Why I can’t retire: too much Lyme work still to be done
By Phyllis Mervine
I was just cleaning up files on my computer and found this series of vignettes I wrote 10 years ago. I’ll be 75 in a couple of weeks and my work is not done yet!
I had Lyme 10 years before I was diagnosed, but lived with another diagnosis all that time, getting worse and worse until I was quite disabled. When I was 44, I met my Lyme savior, who treated me long term with oral antibiotics until today, 20 years later, [now 30] I am in excellent health and can put in a full day.
My friend T. got so bad with Lyme that before she made a phone call she had to write her name down on a piece of paper, or she wouldn’t remember it. Once she was driving somewhere and her feet felt funny. When she looked down she saw her shoes were mismatched and on the wrong feet. She is much better now with long-term antibiotics, but she had co-infections, too, so she keeps relapsing.
One day, my friend M. found herself standing outside her car in a local parking lot. She couldn’t remember how she came to be there. Her camera bag was open on the seat with no camera in it. She had no idea where it was. She walked up the path and found it on a bench. This friend also had spells of stuttering and being unable to find words to express her thoughts.
Another young person who had Lyme as a child and was briefly treated, developed severe panic attacks during her early twenties. Now, 10 years later, she has progressed to a diagnosis of bi-polar. She is disabled and living with her mother. She is not being treated.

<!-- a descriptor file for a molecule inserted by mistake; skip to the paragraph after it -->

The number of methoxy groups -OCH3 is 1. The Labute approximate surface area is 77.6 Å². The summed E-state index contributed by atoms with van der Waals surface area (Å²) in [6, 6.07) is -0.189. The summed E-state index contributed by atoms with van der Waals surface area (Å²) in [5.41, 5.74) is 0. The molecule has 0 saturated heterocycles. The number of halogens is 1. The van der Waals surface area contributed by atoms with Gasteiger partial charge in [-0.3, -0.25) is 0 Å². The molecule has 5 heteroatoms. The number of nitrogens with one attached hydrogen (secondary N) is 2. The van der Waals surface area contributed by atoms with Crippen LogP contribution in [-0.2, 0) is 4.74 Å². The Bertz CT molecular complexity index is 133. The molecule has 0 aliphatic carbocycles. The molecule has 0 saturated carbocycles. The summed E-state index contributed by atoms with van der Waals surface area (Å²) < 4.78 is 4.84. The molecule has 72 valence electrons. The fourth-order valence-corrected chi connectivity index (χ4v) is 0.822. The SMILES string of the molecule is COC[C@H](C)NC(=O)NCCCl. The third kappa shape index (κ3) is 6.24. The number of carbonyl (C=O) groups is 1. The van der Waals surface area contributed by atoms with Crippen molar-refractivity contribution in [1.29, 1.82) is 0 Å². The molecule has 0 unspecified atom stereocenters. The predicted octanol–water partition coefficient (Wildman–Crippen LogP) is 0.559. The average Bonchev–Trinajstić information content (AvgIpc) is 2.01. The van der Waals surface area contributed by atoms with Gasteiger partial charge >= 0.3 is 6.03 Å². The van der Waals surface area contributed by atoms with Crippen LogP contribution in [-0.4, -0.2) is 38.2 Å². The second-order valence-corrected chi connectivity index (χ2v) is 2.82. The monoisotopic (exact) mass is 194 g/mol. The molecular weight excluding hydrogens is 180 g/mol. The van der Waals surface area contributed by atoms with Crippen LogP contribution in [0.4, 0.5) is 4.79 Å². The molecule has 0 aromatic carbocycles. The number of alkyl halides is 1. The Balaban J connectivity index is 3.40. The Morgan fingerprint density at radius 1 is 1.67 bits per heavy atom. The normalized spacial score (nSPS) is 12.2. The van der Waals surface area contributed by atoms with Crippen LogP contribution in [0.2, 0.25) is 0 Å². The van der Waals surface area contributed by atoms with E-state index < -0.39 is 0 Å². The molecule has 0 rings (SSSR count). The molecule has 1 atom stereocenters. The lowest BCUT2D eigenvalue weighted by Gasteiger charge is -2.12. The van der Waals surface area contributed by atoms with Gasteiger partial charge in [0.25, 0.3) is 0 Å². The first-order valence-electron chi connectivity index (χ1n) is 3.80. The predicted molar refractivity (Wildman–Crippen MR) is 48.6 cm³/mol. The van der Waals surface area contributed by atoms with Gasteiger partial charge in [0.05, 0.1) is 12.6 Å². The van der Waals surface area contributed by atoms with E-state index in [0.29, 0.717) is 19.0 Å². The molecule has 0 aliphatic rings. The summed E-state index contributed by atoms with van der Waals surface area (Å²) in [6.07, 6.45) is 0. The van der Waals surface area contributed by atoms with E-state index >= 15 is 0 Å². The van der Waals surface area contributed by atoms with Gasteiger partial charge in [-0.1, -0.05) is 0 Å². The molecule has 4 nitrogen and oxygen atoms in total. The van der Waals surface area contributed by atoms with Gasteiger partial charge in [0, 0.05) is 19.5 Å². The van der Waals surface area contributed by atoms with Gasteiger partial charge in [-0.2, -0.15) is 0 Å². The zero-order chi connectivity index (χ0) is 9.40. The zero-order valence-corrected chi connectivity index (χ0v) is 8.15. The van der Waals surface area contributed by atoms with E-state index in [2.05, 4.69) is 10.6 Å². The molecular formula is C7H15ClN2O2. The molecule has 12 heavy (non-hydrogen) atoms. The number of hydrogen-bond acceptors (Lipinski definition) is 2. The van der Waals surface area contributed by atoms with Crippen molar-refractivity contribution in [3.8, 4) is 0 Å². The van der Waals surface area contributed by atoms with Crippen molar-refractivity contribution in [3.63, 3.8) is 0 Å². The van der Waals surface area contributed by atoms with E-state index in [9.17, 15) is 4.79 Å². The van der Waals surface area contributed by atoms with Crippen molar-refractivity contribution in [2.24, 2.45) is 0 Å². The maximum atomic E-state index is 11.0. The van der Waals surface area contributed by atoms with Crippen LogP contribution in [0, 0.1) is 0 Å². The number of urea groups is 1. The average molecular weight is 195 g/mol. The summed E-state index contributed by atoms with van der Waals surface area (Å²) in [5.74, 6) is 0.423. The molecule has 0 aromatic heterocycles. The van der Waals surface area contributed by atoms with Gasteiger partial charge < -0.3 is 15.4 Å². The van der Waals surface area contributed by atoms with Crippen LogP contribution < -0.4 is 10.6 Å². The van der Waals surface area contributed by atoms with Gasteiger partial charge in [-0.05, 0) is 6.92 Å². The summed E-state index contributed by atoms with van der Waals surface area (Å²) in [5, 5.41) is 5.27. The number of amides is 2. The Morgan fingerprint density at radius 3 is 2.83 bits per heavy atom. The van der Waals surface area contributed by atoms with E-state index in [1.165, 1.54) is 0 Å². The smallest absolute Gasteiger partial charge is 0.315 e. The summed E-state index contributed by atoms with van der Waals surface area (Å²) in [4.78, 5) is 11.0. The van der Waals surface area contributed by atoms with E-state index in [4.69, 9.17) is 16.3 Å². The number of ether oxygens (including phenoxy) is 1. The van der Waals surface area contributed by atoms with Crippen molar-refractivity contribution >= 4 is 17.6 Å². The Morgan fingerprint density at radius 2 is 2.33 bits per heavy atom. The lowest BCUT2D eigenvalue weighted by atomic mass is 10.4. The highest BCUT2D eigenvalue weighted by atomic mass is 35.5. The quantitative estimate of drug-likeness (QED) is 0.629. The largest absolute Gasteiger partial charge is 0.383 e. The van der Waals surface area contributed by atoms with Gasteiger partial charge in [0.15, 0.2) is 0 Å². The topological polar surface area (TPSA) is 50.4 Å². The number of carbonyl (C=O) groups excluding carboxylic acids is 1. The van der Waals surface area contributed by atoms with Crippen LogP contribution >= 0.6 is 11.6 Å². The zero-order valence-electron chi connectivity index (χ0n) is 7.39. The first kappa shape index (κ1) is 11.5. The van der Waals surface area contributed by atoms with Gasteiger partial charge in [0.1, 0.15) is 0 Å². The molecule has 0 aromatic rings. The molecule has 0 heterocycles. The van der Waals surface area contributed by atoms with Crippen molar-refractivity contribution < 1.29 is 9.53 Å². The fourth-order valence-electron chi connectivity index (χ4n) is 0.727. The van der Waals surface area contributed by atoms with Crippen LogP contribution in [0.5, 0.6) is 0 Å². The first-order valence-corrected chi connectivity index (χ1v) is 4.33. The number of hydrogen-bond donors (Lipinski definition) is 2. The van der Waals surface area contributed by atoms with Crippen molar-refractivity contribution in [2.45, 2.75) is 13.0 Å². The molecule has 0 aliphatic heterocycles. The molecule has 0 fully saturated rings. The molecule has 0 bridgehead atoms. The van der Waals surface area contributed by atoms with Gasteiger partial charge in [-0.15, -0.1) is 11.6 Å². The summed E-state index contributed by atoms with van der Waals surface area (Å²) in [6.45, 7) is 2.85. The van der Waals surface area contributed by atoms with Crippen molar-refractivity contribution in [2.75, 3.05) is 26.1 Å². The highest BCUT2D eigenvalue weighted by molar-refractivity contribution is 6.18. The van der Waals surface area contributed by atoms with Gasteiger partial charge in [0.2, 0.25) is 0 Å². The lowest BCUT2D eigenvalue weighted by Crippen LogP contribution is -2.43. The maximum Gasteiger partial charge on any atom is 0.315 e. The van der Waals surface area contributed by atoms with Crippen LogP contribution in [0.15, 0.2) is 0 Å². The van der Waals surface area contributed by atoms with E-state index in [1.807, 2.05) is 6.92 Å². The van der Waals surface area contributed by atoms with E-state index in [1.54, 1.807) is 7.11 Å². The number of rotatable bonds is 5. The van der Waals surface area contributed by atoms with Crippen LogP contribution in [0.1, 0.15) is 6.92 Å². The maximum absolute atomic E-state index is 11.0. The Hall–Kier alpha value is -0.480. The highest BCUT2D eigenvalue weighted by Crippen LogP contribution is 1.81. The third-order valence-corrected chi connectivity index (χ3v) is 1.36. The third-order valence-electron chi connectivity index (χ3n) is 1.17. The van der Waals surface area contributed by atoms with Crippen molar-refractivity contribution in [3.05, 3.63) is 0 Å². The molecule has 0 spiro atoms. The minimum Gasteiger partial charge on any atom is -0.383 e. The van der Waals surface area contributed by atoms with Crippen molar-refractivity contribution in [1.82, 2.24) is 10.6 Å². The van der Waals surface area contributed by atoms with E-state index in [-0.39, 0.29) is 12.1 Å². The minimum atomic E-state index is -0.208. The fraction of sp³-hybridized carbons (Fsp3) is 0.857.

A young man close to my heart was exposed during childhood and had only odd, seemingly unrelated health issues. His Lyme didn’t blossom until he tried to move away to attend college when he was 23. He found himself crying daily over a girlfriend he had broken up with. He was happy with a nice new girlfriend but that was how he explained his emotional rollercoaster to himself. He was depressed and exhausted and spent days sleeping in a darkened room. It took several years of treatment before the young man was back on an even keel. Now he enjoys life, is gainfully employed and able to support his family.
A neighbor got Parkinson’s-like symptoms that went away with antibiotic treatment. Whenever the symptoms recurred, the doctor would treat her again. She also tested positive for Lyme.
My friend L has been diagnosed with MS. She has thick black hair—nymphal tick hiding place? —and has spent hours in the grass and woods of an endemic area with a significant tick infection rate. Her ELISA test was negative and she is taking shots of interferon to stave off the neurologic ravages of MS. I am trying to steer her towards a Lyme specialist but I don’t know if I will succeed. Her doctor has told her she has MS, you see. [I didn’t succeed.]
I met D at a farmer’s market where I was giving out information about Lyme disease. A few years back, he had found a tick embedded in his scalp. He took it for testing to the public health lab where he was told the tick was too mutilated to test. No one told him he could send it to another lab for a PCR DNA test, which doesn’t require a whole tick. A few years later, his golfing buddies noticed his gait was strange. D. had started losing control of his legs. His doctor told him he had ALS. Based on our conversation at the market, he sought out a Lyme specialist. Sadly, it was too late for D. He soon died, only in his fifties.
We have pulled several partially engorged nymphal ticks from the tender skin of my young grandson, who loves to play outdoors. We are vigilant, we use sprays, we do tick inspections, we test the ticks that bite, and we use prophylactic antibiotics when needed. So far, he is well, but I fear for him and all the other children. They are the highest risk group, according to the CDC.
These are just a few of the stories I have heard in my years as a Lyme disease patient advocate and explain why, at age 65 [now 75], I feel I can’t retire. There is too much work left to be done, still too many lives to try to save.
Phyllis Mervine is founder and president of LymeDisease.org. Contact her at firstname.lastname@example.org.